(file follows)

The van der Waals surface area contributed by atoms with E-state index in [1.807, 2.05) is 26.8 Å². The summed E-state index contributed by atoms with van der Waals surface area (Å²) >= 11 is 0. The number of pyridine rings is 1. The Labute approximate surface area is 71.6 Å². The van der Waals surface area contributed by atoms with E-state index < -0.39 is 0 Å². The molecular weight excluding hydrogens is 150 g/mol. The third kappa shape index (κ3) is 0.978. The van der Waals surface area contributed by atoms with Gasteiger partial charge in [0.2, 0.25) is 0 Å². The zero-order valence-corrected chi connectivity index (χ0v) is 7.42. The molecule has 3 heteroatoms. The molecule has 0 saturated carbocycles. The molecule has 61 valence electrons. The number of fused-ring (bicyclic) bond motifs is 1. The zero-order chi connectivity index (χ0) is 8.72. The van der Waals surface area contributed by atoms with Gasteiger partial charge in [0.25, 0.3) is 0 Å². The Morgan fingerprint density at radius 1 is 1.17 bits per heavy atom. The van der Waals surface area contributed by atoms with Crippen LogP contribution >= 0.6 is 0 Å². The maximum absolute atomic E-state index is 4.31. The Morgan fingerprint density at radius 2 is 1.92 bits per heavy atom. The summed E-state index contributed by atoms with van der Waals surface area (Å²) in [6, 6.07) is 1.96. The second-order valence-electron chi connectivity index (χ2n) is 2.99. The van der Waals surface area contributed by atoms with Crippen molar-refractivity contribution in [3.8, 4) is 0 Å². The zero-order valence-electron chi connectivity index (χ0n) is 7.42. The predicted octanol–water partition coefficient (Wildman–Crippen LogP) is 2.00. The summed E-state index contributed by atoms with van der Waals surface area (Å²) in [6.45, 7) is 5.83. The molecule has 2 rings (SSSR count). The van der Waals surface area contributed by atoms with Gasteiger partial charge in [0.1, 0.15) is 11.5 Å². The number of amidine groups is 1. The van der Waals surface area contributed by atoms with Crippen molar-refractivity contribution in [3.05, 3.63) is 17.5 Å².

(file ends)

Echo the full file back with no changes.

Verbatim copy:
The van der Waals surface area contributed by atoms with E-state index in [1.807, 2.05) is 26.8 Å². The summed E-state index contributed by atoms with van der Waals surface area (Å²) >= 11 is 0. The number of pyridine rings is 1. The Labute approximate surface area is 71.6 Å². The van der Waals surface area contributed by atoms with E-state index < -0.39 is 0 Å². The molecular weight excluding hydrogens is 150 g/mol. The third kappa shape index (κ3) is 0.978. The van der Waals surface area contributed by atoms with Gasteiger partial charge in [0.2, 0.25) is 0 Å². The zero-order valence-corrected chi connectivity index (χ0v) is 7.42. The molecule has 3 heteroatoms. The molecule has 0 saturated carbocycles. The molecule has 61 valence electrons. The number of fused-ring (bicyclic) bond motifs is 1. The zero-order chi connectivity index (χ0) is 8.72. The van der Waals surface area contributed by atoms with Gasteiger partial charge in [0.25, 0.3) is 0 Å². The Morgan fingerprint density at radius 1 is 1.17 bits per heavy atom. The van der Waals surface area contributed by atoms with Crippen LogP contribution >= 0.6 is 0 Å². The maximum absolute atomic E-state index is 4.31. The Morgan fingerprint density at radius 2 is 1.92 bits per heavy atom. The summed E-state index contributed by atoms with van der Waals surface area (Å²) in [6, 6.07) is 1.96. The second-order valence-electron chi connectivity index (χ2n) is 2.99. The van der Waals surface area contributed by atoms with Crippen molar-refractivity contribution in [3.8, 4) is 0 Å². The zero-order valence-electron chi connectivity index (χ0n) is 7.42. The predicted octanol–water partition coefficient (Wildman–Crippen LogP) is 2.00. The summed E-state index contributed by atoms with van der Waals surface area (Å²) in [6.45, 7) is 5.83. The molecule has 2 rings (SSSR count). The van der Waals surface area contributed by atoms with Gasteiger partial charge in [0.1, 0.15) is 11.5 Å². The number of amidine groups is 1. The van der Waals surface area contributed by atoms with Crippen molar-refractivity contribution in [3.05, 3.63) is 17.5 Å².